Blair Takes Heat on UK Climate Change Bill
LONDON, UK, October 25, 2006 –
British Prime Minister Tony Blair turned the thermostat down at his official residence, 10 Downing Street, on Tuesday as part of UK Energy Saving Week. But today the British leader was feeling the heat again as critics attacked his government for not doing enough about climate change.
The public are unimpressed with Blair's record of achievement on the issue, according to a new survey published today by the UK-based Stop Climate Chaos coalition.
Only four percent of the population thinks Blair has made effective progress on the issue while in office, while nearly 90 percent claim to take small steps themselves to reduce their own carbon emissions.
The survey revealed two-thirds of the population is concerned about climate change, and over 40 percent claim climate change policies would influence their vote.
The poll, taken by TNS Omnimas throughout Britain, found that although Blair's record of achievement was considered disappointing, nearly a third of those polled identified tackling the issue as the most important lasting legacy he could leave before he stands down next year.
More than half those questioned thought that avoiding climate chaos was achievable.
"This survey should be guaranteed reading for all politicians wanting to connect with their electorate and demonstrates that climate change has significantly risen up the political agenda," said Ashok Sinha, director of Stop Climate Chaos.
"Public concern about climate change is enormous, and I'm encouraged that nine out of ten take small steps to reduce their carbon dioxide emissions."
Stop Climate Chaos is encouraging people to attend a rally at London's Trafalgar Square on November 4 to call for global temperatures to climb no higher than 2 degrees Celsius and for the government to introduce a Climate Change Bill to control the UK's greenhouse gas emissions.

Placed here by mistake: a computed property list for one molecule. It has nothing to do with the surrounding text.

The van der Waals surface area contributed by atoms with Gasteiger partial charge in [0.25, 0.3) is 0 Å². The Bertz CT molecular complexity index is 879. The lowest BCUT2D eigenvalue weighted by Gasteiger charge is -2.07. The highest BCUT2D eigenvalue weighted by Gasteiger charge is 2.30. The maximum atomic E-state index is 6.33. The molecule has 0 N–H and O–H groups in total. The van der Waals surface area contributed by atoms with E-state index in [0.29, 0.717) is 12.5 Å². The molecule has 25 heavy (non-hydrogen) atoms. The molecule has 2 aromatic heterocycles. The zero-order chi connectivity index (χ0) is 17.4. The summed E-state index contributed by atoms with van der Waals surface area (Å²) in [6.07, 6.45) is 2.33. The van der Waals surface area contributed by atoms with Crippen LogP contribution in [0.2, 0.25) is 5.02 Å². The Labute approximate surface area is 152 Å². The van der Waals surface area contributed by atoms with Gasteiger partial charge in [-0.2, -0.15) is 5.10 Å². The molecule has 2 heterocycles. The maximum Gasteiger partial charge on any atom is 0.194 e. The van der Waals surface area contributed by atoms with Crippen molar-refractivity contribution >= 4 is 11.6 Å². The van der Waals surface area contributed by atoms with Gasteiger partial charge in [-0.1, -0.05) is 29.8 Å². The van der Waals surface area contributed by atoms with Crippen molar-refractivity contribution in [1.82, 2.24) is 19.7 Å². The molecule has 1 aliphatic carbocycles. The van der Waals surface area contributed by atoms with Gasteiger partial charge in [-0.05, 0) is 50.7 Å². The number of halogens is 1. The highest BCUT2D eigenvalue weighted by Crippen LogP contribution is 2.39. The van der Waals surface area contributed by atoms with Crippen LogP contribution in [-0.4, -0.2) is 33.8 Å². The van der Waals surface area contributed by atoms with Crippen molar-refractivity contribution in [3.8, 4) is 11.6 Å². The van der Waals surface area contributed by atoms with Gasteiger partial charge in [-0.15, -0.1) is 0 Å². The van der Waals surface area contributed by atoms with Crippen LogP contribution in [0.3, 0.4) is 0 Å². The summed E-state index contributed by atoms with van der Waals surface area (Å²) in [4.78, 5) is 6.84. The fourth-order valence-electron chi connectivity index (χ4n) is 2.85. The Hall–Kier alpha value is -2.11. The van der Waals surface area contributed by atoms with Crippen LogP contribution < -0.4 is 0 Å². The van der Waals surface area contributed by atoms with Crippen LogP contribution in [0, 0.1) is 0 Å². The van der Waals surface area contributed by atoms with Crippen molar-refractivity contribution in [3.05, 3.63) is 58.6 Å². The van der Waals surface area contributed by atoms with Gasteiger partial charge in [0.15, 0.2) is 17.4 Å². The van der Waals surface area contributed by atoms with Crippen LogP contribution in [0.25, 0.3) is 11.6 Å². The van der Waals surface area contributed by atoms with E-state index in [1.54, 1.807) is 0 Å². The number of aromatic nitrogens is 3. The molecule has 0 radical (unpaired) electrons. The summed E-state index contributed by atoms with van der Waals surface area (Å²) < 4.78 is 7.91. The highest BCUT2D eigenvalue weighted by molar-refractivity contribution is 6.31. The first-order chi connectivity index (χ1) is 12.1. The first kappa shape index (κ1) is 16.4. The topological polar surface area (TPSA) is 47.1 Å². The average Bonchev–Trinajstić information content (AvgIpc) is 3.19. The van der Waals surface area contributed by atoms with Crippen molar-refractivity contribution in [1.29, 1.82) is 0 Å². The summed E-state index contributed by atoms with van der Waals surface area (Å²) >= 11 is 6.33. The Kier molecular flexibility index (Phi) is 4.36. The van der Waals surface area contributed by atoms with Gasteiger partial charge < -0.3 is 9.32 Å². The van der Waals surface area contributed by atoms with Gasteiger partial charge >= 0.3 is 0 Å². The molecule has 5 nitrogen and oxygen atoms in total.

UK Environment Secretary David Miliband is expected to table proposals for such a bill this week to be presented in the next Queen's Speech on November 15.
More than 400 MPs in Britain's House of Commons have now signed a a parliamentary petition known as an Early Day Motion calling for a new law requiring annual cuts in UK emissions.
The bill is expected to set new long-term targets to cut carbon emissions in Britain. But the government has resisted calls for a law requiring annual cuts in carbon emissions, arguing that unforeseen factors, such as extreme weather or unexpectedly strong economic growth, can mean targets can be missed from one year to the next.
Adding to the pressure on the UK government is growing evidence that emissions of the primary greenhouse gas, carbon dioxide, have risen under Blair.
Earlier this week, another UK-based advocacy group, Friends of the Earth, claimed that based on its analysis of government figures, the UK's carbon dioxide emissions rose in the first half of 2006, and are now at their highest level since the current Labour government came to power in 1997.
Energy consumption figures for the first six months of 2006 are 2.1 percent higher than the same period last year and, if this trend is reflected in the second half of the year, carbon dioxide levels will be about 4.4 percent higher than in 1997, said the group.
Friends of the Earth has been calling for a new climate change law through The Big Ask climate campaign.
"It's astonishing that despite all the government's promises, UK carbon dioxide emissions continue to rise, and are higher than when Labour came to power in 1997," said Friends of the Earth Executive Director Tony Juniper.
"There is now a huge cross-party consensus on the need for urgent action," Juniper said. "Ministers must get a grip on the problem by introducing a new law requiring annual cuts in UK carbon dioxide emissions, as called for by over 400 MPs."
The Government has made a huge investment in renewable energy and energy efficiency and will continue to do so, Blair told the House of Commons earlier this week, but all future measures must be "entirely compatible with the interests of business and consumers."
Responding to a question on climate change, he said the UK had made "dramatic reductions" in its emissions of harmful greenhouse gases and is due to meet and exceed its greenhouse gas emissions targets under the Kyoto Protocol.
It is essential though, he went on, that all future measures are "practical and workable."
Last week the Prime Minister said a window of just 10 to 15 years remains to take action on global warming before we pass a "catastrophic tipping point."